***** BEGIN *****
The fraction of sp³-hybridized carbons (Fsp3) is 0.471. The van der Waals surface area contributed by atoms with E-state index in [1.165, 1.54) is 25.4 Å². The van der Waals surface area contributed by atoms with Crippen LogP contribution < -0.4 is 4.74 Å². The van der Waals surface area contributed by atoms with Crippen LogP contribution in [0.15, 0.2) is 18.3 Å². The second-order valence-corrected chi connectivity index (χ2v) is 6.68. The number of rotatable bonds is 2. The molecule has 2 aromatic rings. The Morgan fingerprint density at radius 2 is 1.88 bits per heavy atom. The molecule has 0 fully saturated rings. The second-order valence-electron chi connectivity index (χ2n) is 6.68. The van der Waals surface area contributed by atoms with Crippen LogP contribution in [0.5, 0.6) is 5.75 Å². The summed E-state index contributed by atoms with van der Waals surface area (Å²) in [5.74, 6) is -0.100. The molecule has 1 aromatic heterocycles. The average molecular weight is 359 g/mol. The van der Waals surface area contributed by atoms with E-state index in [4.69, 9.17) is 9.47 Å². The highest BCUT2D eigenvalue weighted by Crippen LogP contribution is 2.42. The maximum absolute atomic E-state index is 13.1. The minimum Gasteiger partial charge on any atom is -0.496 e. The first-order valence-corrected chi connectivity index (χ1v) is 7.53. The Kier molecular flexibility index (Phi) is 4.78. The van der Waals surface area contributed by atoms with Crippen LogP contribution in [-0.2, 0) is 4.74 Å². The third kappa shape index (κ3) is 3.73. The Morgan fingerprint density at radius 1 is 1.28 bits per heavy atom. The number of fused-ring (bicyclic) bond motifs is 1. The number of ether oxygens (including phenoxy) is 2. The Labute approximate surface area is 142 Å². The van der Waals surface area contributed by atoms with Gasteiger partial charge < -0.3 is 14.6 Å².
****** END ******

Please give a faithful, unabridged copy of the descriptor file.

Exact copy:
The fraction of sp³-hybridized carbons (Fsp3) is 0.471. The van der Waals surface area contributed by atoms with E-state index in [1.165, 1.54) is 25.4 Å². The van der Waals surface area contributed by atoms with Crippen LogP contribution < -0.4 is 4.74 Å². The van der Waals surface area contributed by atoms with Crippen LogP contribution in [0.15, 0.2) is 18.3 Å². The second-order valence-corrected chi connectivity index (χ2v) is 6.68. The number of rotatable bonds is 2. The molecule has 2 aromatic rings. The Morgan fingerprint density at radius 2 is 1.88 bits per heavy atom. The molecule has 0 fully saturated rings. The second-order valence-electron chi connectivity index (χ2n) is 6.68. The van der Waals surface area contributed by atoms with Crippen LogP contribution in [0.5, 0.6) is 5.75 Å². The summed E-state index contributed by atoms with van der Waals surface area (Å²) in [5.74, 6) is -0.100. The molecule has 1 aromatic heterocycles. The average molecular weight is 359 g/mol. The van der Waals surface area contributed by atoms with E-state index in [4.69, 9.17) is 9.47 Å². The highest BCUT2D eigenvalue weighted by Crippen LogP contribution is 2.42. The maximum absolute atomic E-state index is 13.1. The minimum Gasteiger partial charge on any atom is -0.496 e. The first-order valence-corrected chi connectivity index (χ1v) is 7.53. The Kier molecular flexibility index (Phi) is 4.78. The van der Waals surface area contributed by atoms with Crippen LogP contribution in [-0.2, 0) is 4.74 Å². The third kappa shape index (κ3) is 3.73. The Morgan fingerprint density at radius 1 is 1.28 bits per heavy atom. The number of fused-ring (bicyclic) bond motifs is 1. The number of ether oxygens (including phenoxy) is 2. The Labute approximate surface area is 142 Å². The van der Waals surface area contributed by atoms with Gasteiger partial charge < -0.3 is 14.6 Å².